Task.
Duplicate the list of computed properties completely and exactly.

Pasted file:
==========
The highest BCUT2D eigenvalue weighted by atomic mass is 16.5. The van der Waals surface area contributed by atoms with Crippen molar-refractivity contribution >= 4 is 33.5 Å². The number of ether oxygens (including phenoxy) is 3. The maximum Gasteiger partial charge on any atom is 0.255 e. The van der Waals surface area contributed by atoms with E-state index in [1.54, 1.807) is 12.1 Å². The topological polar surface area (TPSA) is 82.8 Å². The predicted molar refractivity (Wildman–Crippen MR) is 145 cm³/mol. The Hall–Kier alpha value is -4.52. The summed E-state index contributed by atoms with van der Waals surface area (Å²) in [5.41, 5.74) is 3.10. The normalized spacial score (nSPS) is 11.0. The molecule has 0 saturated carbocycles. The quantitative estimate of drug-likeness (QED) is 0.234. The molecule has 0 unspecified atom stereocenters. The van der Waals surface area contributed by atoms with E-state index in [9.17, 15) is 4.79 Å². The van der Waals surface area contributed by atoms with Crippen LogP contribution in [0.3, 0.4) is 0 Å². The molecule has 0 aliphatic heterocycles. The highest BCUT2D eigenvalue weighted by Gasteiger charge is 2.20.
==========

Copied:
The highest BCUT2D eigenvalue weighted by atomic mass is 16.5. The van der Waals surface area contributed by atoms with Crippen molar-refractivity contribution >= 4 is 33.5 Å². The number of ether oxygens (including phenoxy) is 3. The maximum Gasteiger partial charge on any atom is 0.255 e. The van der Waals surface area contributed by atoms with E-state index in [1.54, 1.807) is 12.1 Å². The topological polar surface area (TPSA) is 82.8 Å². The predicted molar refractivity (Wildman–Crippen MR) is 145 cm³/mol. The Hall–Kier alpha value is -4.52. The summed E-state index contributed by atoms with van der Waals surface area (Å²) in [5.41, 5.74) is 3.10. The normalized spacial score (nSPS) is 11.0. The molecule has 0 saturated carbocycles. The quantitative estimate of drug-likeness (QED) is 0.234. The molecule has 0 unspecified atom stereocenters. The van der Waals surface area contributed by atoms with E-state index in [9.17, 15) is 4.79 Å². The van der Waals surface area contributed by atoms with Crippen LogP contribution in [0.3, 0.4) is 0 Å². The molecule has 0 aliphatic heterocycles. The highest BCUT2D eigenvalue weighted by Gasteiger charge is 2.20.